Polish plane crash to affect president election in October

15:11, April 15, 2010      

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Poland is still in deep mourning with a profound grief in the wake of the tragic plane crash that killed 96 people, including President Lech Kaczynski and his wife Maria and 87 political and military leaders on April 10. Some media cite the tragic plane crash as a rare, unprecedented disaster in the political arena in Poland, with a far-reaching social, political influence.

The year 2010 is a presidential election year in Poland, and the presidential race will be held in October as planned. The parties launched their own candidates running for the presidency before. At least two very influential presidential candidates lost their lives in the air disaster: One is President Lech Kaczynski, who would seek the re-election, and other is Jerzy Szmajdzinski, the Democratic Left Alliance candidate and deputy Parliament speaker. Their unexpected death is bound to impact the election situation and upset the layout in their parties.

Prior to the plane crash, note Polish media, Kaczynski announced that he was scheduled to run for the presidential race in May. Some critics, however, considered Kacrysnki not a very popular president at the end of his four-year term in office since his support rate hovered round from one fifth to one third and ebbed even lower in the capital of Warsaw, where he once served as its mayor. In nearly 100 election-rated polls, not a single survey done so far indicates that he would win the coming presidential election.

For President Kaczynski, however, Poland's mainstream media and most populace held that he was just the spokesman for his twin brother's Law and Justice Party, which is very difficult to win over the middle voters with its one-third support rate.

In addition, Kaczynski has vetoed on a number of occasions the Polish government's health, financial and social insurance reform bills due to his conservative, dogged political viewpoints, and the ruling coalition has lambasted him as a "brake" in the national modernization process. On the world arena, Kaczynski has all along underlined the political national "political character" in European Union (EU) integration process, and many European leaders have referred to him as a "trouble-maker".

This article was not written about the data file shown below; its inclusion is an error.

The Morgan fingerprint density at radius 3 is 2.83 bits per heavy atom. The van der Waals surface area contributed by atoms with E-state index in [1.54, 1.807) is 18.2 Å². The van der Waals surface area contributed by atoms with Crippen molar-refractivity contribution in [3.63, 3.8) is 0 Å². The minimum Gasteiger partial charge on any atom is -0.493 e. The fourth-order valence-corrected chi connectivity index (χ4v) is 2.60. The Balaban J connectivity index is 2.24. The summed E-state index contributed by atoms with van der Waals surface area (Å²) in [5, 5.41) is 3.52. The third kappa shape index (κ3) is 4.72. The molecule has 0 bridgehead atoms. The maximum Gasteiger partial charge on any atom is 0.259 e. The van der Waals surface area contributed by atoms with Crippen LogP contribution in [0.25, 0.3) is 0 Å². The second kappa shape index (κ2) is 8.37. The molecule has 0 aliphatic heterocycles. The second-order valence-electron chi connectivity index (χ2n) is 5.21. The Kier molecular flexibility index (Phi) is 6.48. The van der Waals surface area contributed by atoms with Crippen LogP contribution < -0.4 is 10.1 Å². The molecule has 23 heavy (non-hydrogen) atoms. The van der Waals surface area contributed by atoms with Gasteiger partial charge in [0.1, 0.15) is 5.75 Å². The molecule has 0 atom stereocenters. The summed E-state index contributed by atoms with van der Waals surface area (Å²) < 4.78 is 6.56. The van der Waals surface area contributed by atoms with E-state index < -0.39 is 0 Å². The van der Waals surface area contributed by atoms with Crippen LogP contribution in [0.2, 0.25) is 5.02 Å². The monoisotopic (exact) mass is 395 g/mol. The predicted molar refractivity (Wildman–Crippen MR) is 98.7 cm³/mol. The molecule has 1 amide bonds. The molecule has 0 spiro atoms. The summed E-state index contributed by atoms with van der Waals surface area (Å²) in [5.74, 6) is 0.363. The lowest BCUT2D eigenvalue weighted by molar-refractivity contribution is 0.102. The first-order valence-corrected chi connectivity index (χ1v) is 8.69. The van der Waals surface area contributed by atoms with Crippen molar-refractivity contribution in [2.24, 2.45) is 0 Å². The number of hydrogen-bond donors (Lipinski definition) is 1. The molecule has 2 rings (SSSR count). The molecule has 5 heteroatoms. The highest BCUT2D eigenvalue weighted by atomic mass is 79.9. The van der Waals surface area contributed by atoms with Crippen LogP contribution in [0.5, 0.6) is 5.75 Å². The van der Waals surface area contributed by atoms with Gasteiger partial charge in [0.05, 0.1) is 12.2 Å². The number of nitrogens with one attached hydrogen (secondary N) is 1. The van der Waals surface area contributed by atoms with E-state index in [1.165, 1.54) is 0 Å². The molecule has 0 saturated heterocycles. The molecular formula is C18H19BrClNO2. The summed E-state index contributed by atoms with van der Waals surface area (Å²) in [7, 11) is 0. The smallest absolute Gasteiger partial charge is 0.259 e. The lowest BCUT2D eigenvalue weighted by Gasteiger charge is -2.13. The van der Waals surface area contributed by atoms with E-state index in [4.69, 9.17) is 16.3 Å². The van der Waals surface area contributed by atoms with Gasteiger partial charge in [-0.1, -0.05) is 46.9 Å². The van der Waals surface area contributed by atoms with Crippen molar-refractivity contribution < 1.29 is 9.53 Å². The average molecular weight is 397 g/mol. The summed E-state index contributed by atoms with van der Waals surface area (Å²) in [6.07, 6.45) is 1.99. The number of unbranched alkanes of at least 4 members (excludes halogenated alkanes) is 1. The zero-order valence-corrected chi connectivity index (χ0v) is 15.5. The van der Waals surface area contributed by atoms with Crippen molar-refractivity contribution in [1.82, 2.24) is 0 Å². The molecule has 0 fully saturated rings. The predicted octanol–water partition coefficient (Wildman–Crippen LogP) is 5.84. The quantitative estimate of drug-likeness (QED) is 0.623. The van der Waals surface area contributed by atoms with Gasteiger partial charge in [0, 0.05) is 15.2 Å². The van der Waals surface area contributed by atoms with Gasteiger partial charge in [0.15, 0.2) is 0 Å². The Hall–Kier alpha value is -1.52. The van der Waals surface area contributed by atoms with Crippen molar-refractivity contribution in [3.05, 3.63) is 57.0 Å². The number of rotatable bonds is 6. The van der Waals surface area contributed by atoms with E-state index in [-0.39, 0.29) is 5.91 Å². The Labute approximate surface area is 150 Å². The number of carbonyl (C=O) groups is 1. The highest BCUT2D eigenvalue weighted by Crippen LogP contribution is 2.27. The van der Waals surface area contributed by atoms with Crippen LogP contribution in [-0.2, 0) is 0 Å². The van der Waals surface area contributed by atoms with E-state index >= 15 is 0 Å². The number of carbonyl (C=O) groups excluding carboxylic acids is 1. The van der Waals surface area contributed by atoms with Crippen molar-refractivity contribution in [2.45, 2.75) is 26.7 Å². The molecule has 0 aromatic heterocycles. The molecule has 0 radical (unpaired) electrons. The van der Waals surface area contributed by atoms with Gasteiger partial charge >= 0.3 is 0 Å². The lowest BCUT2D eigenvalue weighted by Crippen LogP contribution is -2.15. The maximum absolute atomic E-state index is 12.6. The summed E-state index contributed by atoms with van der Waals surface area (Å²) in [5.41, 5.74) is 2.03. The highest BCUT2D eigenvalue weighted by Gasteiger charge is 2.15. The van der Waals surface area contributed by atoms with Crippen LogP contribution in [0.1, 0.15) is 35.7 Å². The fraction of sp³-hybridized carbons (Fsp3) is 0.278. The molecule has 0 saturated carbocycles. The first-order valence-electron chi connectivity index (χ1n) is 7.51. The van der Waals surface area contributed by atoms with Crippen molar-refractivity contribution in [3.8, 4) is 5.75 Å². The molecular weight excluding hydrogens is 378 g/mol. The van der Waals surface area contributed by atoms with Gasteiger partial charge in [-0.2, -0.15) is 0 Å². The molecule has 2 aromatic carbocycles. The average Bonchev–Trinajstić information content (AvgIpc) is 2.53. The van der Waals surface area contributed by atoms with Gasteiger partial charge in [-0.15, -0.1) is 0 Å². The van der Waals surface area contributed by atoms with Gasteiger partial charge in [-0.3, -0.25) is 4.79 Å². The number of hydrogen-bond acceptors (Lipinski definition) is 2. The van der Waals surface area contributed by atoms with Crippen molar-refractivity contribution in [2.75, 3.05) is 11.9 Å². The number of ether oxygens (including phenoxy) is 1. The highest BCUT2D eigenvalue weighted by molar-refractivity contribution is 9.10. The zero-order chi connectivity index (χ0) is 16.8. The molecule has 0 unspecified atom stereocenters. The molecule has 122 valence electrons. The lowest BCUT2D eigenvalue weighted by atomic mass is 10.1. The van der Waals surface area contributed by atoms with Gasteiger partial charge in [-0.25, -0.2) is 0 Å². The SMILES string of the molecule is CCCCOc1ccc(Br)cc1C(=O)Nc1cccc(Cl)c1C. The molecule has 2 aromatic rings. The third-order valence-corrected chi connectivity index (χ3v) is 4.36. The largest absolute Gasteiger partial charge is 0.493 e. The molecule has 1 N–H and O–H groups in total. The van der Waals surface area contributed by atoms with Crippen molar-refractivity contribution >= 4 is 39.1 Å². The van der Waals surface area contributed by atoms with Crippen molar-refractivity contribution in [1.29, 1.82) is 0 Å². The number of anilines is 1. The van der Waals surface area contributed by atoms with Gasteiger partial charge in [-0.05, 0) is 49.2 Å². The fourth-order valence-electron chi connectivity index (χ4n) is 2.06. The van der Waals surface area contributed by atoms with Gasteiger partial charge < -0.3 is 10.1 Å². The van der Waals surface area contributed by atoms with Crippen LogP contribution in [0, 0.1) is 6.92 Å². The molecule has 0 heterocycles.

Today, his death is an undoubtedly irreparable loss to the Law and Justice Party, and it would immensely undermine the party's influence and long-term development. Nevertheless, he got killed while performing his duty, and so he attracted a lot of sympathy though he was subjected to criticisms during his lifetime. Polish media, however, deem that Kaczynski was honest, upright and the "greatest patriot" of all politicians in the country. The catastrophic air crash would arouse much public sympathy on a short run and, to some extent, it will help the Law and Justice Party he currently represents.

Meanwhile, some analysts say that the political structure and political system have taken shape on the whole in Poland and contests or rivalries between the parties are also to maturize and tend to stabilize in the struggles and adjustments. Anyway, the plane crash does not produce a fundamental impact in the entire Polish setup or state system, and the economic, social order is quite calm generally at present.

Moreover, the Warsaw Stock Market had a normal opening on the first Monday after the president's plane crash and hit a new high on April 12 and 13 ever since the outbreak of global financial crisis in 2008. Furthermore, there have been no abnormal fluctuations in the exchange rate of the Polish currency zloty to the euro, U.S. dollar and other major foreign currency.

By People's Daily Online and contributed by PD resident reporter Jin Zhao in Warsaw


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